Rachel Brouwer, Assistant Professor of Vrije Universiteit Amsterdam, recently published her work in Nature Neuroscience. The study is a large-scale collaboration of research groups worldwide and identifies genetic variants that are associated with the speed of structural brain changes over time.

The human brain is continuously changing throughout life, but not every person shows the same pattern. Individual differences in how much the brain changes over time have been shown to be associated with cognitive functioning in health, and a range of psychiatric and neurological diseases. As already established through twin studies, the amount of this change is heritable, but the underlying genetic mechanisms were largely unknown.

Following a path

The current study set out to identify genetic variants that are associated with brain development and ageing, by including data from over 15,000 individuals that had structural brain imaging two times. The results showed that each brain structure follows a specific trajectory over the lifespan, often with increases in younger participants, and decreases in older age.

Varying expression levels

Genome-wide association studies were performed to associate the rate of change in the brain to genetic variation. “The exiting thing for me is that we did not only investigate the effects of genetic variants on change, but also allowed these effects to vary with age”, Rachel Brouwer says. “This is in line with the observation that genes are not always expressed at the same level throughout the lifespan.”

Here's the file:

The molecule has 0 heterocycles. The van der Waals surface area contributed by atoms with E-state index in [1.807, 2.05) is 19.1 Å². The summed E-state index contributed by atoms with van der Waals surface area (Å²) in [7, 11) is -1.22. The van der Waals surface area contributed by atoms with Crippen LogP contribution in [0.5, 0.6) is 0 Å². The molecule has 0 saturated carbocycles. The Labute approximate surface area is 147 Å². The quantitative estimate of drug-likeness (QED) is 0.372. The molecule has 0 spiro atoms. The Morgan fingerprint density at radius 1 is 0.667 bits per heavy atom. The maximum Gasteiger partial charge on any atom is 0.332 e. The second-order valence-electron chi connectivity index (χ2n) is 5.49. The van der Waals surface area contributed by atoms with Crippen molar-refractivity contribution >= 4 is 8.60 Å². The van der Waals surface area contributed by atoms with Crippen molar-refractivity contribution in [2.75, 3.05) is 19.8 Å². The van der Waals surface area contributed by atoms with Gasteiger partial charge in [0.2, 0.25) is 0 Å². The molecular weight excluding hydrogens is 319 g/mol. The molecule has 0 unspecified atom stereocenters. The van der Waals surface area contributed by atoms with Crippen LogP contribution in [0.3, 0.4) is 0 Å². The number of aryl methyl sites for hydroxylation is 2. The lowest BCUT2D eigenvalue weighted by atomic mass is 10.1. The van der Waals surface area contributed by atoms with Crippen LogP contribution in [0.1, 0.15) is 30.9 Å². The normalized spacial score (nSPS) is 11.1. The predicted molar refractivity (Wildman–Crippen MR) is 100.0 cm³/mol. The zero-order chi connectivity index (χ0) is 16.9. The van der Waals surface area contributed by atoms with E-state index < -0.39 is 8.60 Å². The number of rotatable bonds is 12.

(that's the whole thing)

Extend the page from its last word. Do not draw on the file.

APOE gene in early life development

The study implicated three genes that seem involved in the rates of change in several brain regions. One of these (the APOE gene) is well-known for carrying risk variants for Alzheimer’s disease, but this study suggests a potential role of this gene in hippocampus and amygdala development early in life. Future genetic studies including in larger sample sizes and individuals from non-European ancestry will help better understand the biology of structural brain development and ageing, and ultimately should aim to provide targets for treatment or prevention of diseases that are characterized by a deviant pattern of brain structural changes.

ENIGMA plasticity working group

This study was performed by the ENIGMA plasticity working group led by dr. Rachel Brouwer and professor Hulshoff Pol of UMC Utrecht niversiteit Utrecht, which includes 40 cohorts of more than 200 researchers from throughout the world. The ENIGMA plasticity working group is part of the ENIGMA consortium, led by professor Paul Thompson.

DOI: https://doi.org/10.1038/s41593-022-01042-4